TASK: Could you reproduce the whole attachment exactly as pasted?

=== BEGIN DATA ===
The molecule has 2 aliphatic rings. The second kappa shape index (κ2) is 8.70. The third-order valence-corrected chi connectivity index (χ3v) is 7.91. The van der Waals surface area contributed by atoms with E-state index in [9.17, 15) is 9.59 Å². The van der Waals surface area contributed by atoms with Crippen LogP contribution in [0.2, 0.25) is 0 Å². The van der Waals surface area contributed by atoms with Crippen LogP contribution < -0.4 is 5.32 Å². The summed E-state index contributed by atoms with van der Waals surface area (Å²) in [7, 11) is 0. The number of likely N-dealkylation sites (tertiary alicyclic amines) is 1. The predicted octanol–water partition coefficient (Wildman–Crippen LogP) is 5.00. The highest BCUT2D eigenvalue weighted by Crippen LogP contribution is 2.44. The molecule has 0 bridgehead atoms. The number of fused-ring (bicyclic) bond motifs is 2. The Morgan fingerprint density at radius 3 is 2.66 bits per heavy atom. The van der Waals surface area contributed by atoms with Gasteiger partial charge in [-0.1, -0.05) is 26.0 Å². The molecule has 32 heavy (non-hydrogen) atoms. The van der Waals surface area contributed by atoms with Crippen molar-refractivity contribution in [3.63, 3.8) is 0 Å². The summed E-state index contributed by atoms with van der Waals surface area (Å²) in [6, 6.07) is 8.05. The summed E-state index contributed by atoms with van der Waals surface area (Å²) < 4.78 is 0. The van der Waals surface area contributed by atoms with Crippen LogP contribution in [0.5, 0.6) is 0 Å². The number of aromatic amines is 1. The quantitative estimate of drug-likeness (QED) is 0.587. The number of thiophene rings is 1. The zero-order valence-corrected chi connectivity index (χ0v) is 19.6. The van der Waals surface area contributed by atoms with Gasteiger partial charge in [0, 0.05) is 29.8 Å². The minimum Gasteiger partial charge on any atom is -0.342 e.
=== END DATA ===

The molecule has 2 aliphatic rings. The second kappa shape index (κ2) is 8.70. The third-order valence-corrected chi connectivity index (χ3v) is 7.91. The van der Waals surface area contributed by atoms with E-state index in [9.17, 15) is 9.59 Å². The van der Waals surface area contributed by atoms with Crippen LogP contribution in [0.2, 0.25) is 0 Å². The van der Waals surface area contributed by atoms with Crippen LogP contribution < -0.4 is 5.32 Å². The summed E-state index contributed by atoms with van der Waals surface area (Å²) in [7, 11) is 0. The number of likely N-dealkylation sites (tertiary alicyclic amines) is 1. The predicted octanol–water partition coefficient (Wildman–Crippen LogP) is 5.00. The highest BCUT2D eigenvalue weighted by Crippen LogP contribution is 2.44. The molecule has 0 bridgehead atoms. The number of fused-ring (bicyclic) bond motifs is 2. The Morgan fingerprint density at radius 3 is 2.66 bits per heavy atom. The van der Waals surface area contributed by atoms with Gasteiger partial charge in [-0.1, -0.05) is 26.0 Å². The molecule has 32 heavy (non-hydrogen) atoms. The van der Waals surface area contributed by atoms with Crippen molar-refractivity contribution in [3.63, 3.8) is 0 Å². The summed E-state index contributed by atoms with van der Waals surface area (Å²) in [6, 6.07) is 8.05. The summed E-state index contributed by atoms with van der Waals surface area (Å²) < 4.78 is 0. The van der Waals surface area contributed by atoms with Crippen LogP contribution in [0.5, 0.6) is 0 Å². The number of aromatic amines is 1. The quantitative estimate of drug-likeness (QED) is 0.587. The number of thiophene rings is 1. The zero-order valence-corrected chi connectivity index (χ0v) is 19.6. The van der Waals surface area contributed by atoms with Gasteiger partial charge in [0, 0.05) is 29.8 Å². The minimum Gasteiger partial charge on any atom is -0.342 e.